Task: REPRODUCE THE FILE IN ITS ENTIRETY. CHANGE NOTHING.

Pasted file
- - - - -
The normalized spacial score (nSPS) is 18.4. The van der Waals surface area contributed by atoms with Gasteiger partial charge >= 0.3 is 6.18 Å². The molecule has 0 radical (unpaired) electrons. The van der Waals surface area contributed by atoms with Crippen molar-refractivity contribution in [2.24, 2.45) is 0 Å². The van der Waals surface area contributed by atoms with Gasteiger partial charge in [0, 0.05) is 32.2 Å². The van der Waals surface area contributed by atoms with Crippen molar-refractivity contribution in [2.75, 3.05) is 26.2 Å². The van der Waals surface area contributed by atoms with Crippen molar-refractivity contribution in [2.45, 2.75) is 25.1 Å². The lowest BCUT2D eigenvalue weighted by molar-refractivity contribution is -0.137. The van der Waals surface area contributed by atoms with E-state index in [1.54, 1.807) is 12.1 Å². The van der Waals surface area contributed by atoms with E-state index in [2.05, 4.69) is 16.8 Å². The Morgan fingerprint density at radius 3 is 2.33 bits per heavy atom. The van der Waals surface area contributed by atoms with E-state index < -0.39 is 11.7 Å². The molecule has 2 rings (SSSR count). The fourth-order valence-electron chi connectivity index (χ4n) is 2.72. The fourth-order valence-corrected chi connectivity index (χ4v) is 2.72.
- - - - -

The normalized spacial score (nSPS) is 18.4. The van der Waals surface area contributed by atoms with Gasteiger partial charge >= 0.3 is 6.18 Å². The molecule has 0 radical (unpaired) electrons. The van der Waals surface area contributed by atoms with Crippen molar-refractivity contribution in [2.24, 2.45) is 0 Å². The van der Waals surface area contributed by atoms with Gasteiger partial charge in [0, 0.05) is 32.2 Å². The van der Waals surface area contributed by atoms with Crippen molar-refractivity contribution in [2.75, 3.05) is 26.2 Å². The van der Waals surface area contributed by atoms with Crippen molar-refractivity contribution in [2.45, 2.75) is 25.1 Å². The lowest BCUT2D eigenvalue weighted by molar-refractivity contribution is -0.137. The van der Waals surface area contributed by atoms with E-state index in [1.54, 1.807) is 12.1 Å². The van der Waals surface area contributed by atoms with E-state index in [2.05, 4.69) is 16.8 Å². The Morgan fingerprint density at radius 3 is 2.33 bits per heavy atom. The van der Waals surface area contributed by atoms with E-state index < -0.39 is 11.7 Å². The molecule has 2 rings (SSSR count). The fourth-order valence-electron chi connectivity index (χ4n) is 2.72. The fourth-order valence-corrected chi connectivity index (χ4v) is 2.72.